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Chris Tisch, Times Business Editor

Chris Tisch

Chris Tisch was born and raised in Oconto Falls, Wis., a town of about 2,500 people just north of Green Bay. Chris has lived in Seattle, Chicago, Cincinnati and St. Petersburg. His hobbies include music, movies, travel and reading. He also is an urban farmer and has a large garden, a pot-bellied pig, chickens, rabbits, two cats and two dogs. He has been a journalist in Florida since 1995. He spent five years at the Bradenton Herald before coming to the Times in 2000, where he covered police news, legal affairs and the death penalty. He is a graduate of Northwestern University.

Phone: (727) 892-2359


Twitter: @ChrisTisch1

  1. 'Better Call Saul' Roundtable: Chimp With a Machine Gun


    "Slippin' Jimmy with a law degree is like a chimp with a machine gun." And there we go: When Space Blanket Chuck absolutely nuked his brother with that icy dismissal, it certainly seemed like the final soul-crushing shove for our favorite legal anti-hero, Jimmy McGill, to finally cross-over into shady Saul Goodman territory. Last night's ep of AMC obsession Better Call Saul -- titled "Pimento" -- was a doozy. And to think: There's one more hour left in the debut season. Holy moly. Herewith, our fervent Saulers Sean Daly and Chris Tisch get all heavy & stuff in dissecting the best show on television.

    CHRIS: "Hail, Satan. I submit to the dark side." Oh, Jimmy. How prophetic that statement will come to be. But Jimmy's transition to the dark required a betrayal -- and with last night's episode, Sean, we got it in a big way. Chuck sold his brother out. And Vince Gilligan and crew uraveled that betrayal with heavy foreshadowing and a brooding eventuality....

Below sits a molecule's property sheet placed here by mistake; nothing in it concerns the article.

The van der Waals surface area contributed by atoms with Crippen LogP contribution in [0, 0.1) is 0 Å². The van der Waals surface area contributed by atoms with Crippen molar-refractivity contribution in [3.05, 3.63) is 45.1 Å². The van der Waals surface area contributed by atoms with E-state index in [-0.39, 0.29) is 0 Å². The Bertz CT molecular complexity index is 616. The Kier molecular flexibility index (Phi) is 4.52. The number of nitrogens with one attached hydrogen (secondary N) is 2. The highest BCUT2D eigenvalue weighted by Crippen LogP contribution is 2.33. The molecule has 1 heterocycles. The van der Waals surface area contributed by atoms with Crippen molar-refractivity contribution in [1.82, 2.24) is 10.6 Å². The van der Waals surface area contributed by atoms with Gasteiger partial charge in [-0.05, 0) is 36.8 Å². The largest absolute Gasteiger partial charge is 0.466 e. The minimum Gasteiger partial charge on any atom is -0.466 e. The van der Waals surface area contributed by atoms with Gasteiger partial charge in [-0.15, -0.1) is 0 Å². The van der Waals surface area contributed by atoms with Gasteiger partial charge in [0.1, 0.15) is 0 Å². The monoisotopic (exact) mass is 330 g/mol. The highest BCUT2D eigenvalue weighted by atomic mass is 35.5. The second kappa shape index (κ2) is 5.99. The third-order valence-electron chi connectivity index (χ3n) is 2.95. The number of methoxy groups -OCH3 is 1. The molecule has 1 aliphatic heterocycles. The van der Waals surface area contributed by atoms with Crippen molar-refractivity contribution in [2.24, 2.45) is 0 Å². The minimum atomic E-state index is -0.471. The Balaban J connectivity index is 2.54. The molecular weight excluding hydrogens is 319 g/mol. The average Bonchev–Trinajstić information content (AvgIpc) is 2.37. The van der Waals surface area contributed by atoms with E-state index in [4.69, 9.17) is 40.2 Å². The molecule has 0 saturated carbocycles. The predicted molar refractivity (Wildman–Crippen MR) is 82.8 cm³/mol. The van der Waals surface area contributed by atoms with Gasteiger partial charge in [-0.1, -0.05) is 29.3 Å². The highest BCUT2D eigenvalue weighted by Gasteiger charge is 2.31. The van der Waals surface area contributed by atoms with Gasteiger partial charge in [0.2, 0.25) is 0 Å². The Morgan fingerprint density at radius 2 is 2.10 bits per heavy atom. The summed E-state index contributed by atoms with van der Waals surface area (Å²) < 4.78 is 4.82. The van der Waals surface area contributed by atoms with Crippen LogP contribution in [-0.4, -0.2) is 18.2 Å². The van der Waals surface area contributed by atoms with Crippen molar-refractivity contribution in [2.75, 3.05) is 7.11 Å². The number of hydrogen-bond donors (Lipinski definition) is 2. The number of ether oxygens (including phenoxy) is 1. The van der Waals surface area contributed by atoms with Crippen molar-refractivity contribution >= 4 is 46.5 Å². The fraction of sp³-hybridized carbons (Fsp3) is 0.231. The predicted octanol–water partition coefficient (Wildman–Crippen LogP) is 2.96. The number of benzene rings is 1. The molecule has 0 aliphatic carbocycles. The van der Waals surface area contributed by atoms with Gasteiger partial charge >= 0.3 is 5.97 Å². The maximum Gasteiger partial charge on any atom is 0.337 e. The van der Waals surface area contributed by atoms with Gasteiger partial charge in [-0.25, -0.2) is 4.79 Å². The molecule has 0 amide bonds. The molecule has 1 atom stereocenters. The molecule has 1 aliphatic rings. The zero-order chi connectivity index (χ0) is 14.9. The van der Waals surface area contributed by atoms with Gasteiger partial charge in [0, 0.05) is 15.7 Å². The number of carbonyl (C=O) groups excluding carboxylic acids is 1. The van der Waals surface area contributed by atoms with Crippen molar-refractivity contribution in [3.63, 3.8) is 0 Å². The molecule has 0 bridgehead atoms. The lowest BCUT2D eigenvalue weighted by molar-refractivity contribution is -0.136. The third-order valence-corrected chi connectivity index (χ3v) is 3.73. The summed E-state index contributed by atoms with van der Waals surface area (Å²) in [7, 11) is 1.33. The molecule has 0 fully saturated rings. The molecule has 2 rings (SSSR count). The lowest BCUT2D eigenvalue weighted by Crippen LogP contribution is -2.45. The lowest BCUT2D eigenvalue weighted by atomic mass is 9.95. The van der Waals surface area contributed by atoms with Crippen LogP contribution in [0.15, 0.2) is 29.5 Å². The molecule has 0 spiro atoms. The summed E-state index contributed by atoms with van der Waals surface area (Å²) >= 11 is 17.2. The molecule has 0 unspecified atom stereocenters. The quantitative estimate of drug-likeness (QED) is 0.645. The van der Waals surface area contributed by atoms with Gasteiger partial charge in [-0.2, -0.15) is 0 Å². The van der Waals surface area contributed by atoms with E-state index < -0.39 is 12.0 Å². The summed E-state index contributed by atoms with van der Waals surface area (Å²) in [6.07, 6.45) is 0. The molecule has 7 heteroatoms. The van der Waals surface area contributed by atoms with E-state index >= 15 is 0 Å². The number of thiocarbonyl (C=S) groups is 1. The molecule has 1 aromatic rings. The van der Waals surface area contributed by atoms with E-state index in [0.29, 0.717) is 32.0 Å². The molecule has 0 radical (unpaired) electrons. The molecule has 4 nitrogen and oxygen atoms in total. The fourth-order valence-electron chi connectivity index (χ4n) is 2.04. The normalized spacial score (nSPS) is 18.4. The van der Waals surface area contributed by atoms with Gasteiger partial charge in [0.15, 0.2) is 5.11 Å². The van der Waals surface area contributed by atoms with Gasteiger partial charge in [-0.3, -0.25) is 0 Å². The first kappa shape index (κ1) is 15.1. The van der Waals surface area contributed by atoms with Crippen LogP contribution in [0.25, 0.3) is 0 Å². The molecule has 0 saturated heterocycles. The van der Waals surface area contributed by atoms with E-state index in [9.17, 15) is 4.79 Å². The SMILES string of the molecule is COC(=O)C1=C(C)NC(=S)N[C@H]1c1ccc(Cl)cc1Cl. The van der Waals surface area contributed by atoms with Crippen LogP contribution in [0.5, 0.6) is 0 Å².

2. 'Better Call Saul' Roundtable: Go Land Crabs!


    With only two episodes left in the debut season of Better Call Saul, University of American Samoa alums Sean Daly and Chris Tisch are in a frenzy. Surely something awful yet awesome (and holy-moly Breaking Bad-ish) will be cliffhung soon, right? Space Blanket Chuck doesn't seem long for this world. Saul loves Kim more than we thought -- but will that end in nookie or tragedy? And as for Mike -- our favorite fixer is about to go dark for the sake of his granddaughter. Herewith, the boys sound off on last night's installment, "Rico."

  3. CEO of Clearwater's Tech Data attributes financial success to being 'nimble'


    When talking about his company, Tech Data Corp. CEO Bob Dutkowsky uses the word "nimble" a lot. It's a trait the company needs in the constantly changing world of technology, where today's gadget can be obsolete in a year and the next hot thing can pop out of nowhere.

    "This is a really dynamic time, and it demands that companies like Tech Data be very nimble to be successful," Dutkowsky said Thursday afternoon, hours after the company released yearly and quarterly financial results. "Even though we're big, this year we proved that we're very nimble . . . but we have to work hard to be even more nimble."...

    Bob Dutkowsky, Tech Data Corp. chief executive officer, believes it’s important for technology companies to be nimble. “This is a really dynamic time and it demands that companies like Tech Data be very nimble to be successful,” he said.